Monday 4 April 2016

What is little keeper's market? My new challenge

One day my sister-in-law and good friend Maria told me about how her friends were impressed by the softness and quality of our "herringbone scarf" and talked about how difficult it is for online shops to show the quality of their products. Her friend suggested that something like a Tupperware party, where I can show and tell about my products, might be good for my shop.

When I started to look for a venue, I found that: a) it's a bit pricey to hire venue for myself and b) it's too big just for myself - so then I decided to get someone else involved. I didn't really mean to organize a market myself, probably that's the last thing I wanted to do, because it's too challenging for someone like me who has "0" confidence in English (read here..) and no connection to locals. Well, probably I wouldn't do that in my own country Japan either...

When I tried to find people interested in a "Tupperware party" on Facebook, most of the other shops who were interested in my idea were "Tupperware types" of people.. I thought that's okay as long as we can share the cost, but Maria suggested that I stick to my branding and find some businesses similar to mine. I didn't have many connections, but I knew some lovely business people who have their own brand/shop, so I started asking them if they're interested. Probably how many people I can get to the event is the most important part of their decision making, and I didn't have confidence around that part..but somehow they agreed to join my event. That was very exciting. We decided that all the stall holders do their own marketing and invite friends and family and I would do a little bit extra by putting flyers to locals.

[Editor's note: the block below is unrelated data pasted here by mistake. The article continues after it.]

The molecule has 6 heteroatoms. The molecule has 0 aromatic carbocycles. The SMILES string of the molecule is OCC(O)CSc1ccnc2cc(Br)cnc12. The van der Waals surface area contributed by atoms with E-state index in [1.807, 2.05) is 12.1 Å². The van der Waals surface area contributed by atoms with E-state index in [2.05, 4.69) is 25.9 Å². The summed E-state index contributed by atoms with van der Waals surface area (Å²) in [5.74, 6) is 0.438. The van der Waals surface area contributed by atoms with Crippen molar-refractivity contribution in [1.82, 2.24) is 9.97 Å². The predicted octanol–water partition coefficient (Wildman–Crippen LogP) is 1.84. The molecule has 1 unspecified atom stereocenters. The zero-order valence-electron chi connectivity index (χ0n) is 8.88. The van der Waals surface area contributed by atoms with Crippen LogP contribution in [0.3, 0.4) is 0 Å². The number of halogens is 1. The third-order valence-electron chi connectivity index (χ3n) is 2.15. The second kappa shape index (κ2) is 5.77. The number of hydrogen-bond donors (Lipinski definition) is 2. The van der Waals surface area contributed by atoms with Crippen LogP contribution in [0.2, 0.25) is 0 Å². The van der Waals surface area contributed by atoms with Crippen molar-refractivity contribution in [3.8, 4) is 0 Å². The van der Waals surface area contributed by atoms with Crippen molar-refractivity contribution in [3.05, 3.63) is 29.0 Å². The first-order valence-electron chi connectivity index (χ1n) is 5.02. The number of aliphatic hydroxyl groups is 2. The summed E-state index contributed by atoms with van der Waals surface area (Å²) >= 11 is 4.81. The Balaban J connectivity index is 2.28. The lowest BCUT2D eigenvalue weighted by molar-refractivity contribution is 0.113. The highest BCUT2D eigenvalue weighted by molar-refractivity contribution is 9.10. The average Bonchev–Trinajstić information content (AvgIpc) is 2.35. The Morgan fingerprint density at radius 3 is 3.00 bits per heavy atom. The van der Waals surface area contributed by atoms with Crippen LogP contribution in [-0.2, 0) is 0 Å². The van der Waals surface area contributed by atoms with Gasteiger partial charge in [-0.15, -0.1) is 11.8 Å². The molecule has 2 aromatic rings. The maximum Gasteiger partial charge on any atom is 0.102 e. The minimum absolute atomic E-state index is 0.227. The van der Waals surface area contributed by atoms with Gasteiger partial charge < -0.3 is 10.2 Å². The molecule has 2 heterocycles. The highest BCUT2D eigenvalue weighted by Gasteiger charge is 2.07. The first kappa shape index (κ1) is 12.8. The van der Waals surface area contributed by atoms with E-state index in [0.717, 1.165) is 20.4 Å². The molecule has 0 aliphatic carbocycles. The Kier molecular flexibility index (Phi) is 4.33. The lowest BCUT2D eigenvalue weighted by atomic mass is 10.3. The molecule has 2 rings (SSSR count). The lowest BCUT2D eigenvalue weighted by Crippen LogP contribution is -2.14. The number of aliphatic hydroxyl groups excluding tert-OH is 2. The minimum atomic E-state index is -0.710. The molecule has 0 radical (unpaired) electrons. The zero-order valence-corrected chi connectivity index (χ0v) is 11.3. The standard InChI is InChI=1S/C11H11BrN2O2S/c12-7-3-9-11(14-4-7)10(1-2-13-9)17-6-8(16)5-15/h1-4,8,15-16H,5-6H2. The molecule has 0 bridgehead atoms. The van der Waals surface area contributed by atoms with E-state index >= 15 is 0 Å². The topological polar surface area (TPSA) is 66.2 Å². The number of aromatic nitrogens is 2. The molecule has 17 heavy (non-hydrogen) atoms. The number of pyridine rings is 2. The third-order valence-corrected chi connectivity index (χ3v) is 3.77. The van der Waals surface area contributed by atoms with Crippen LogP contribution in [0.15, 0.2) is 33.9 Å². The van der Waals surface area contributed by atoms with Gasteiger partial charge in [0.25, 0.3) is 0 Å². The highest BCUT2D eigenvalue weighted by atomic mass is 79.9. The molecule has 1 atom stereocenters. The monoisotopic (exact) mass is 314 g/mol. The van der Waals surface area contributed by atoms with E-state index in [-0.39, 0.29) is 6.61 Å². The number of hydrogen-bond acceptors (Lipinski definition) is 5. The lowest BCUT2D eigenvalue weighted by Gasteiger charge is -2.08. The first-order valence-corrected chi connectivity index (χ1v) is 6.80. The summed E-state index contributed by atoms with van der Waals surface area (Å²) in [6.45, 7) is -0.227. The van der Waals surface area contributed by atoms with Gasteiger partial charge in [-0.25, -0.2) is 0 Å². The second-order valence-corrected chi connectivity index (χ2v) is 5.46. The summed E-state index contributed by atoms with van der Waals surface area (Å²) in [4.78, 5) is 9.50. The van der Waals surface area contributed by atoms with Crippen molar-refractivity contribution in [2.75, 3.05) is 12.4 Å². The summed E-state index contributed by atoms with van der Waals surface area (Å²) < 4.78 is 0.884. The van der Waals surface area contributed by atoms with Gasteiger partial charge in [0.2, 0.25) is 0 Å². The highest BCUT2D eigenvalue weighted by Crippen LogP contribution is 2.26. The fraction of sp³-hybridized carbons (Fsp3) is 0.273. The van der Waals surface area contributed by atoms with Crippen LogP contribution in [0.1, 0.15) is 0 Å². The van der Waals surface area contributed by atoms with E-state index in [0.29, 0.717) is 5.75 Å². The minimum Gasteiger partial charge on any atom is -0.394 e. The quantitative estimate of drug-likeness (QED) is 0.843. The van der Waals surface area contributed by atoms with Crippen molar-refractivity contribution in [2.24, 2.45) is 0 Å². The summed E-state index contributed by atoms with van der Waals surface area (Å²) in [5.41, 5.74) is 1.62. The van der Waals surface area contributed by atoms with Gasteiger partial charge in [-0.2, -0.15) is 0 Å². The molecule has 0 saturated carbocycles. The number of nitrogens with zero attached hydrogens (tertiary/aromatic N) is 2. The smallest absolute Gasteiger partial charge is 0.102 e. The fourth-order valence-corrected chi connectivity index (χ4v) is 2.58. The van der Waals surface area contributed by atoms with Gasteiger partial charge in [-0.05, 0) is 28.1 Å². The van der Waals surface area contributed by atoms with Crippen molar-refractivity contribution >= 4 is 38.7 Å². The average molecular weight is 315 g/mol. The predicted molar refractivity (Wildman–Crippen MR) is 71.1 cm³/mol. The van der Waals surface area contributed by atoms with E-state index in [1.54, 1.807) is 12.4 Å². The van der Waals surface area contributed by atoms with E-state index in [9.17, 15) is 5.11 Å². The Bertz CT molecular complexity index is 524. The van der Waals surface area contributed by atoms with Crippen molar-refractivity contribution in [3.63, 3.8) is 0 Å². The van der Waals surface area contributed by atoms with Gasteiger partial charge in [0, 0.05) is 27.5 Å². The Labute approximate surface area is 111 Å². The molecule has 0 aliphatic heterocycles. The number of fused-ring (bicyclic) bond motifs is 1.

And then how did this event become fundraising event? My husband Paul said he could borrow a coffee machine from his work and raise money for charity and I thought that's a great idea. Around the same time, I heard from my best friend Yuri in Japan that one of her close friends got cancer and that she was in critical condition. I met that friend only once at Yuri's wedding in Japan a few years ago. She was living in Shanghai with her husband, but she came all the way to Japan for Yuri's wedding and I still remember she was in a beautiful kimono.

When she found out about her cancer, it wasn't really at an early stage. She had to come back to Kyushu, her hometown to have a surgery. When Yuri told me she went to Kyushu for a day trip to see her at hospital, I realized that her condition was pretty bad because Kyushu is not a place where people make a day trip from Tokyo often (it's about 850 km away). When Yuri also told me she has a two year old boy, I felt like crying thinking about my own boy Nico. No mums want to leave such a small kid behind.

I used to say to Paul that I didn't care about my health. I could sacrifice myself for my family, so I didn't need rest. I always wanted to look after my family. But if they lose me, what would they do? I have to stay healthy for them...that's what I realized from Yuri's friend's story. Then I wondered if many mums might be the same, being too busy to think about their own health.

We picked the National Breast Cancer Foundation from many charities to support their good work, but our main purpose for this fundraising is to inspire people to think about their own health. I think everyone wants to make their family and friends happy, but without them, those people will be sad. 

Looking after yourself is not a bad thing. To treat yourself, have some afternoon tea and workshop at Little Keeper's Market and maybe get some nice pressie for yourself!

With love,

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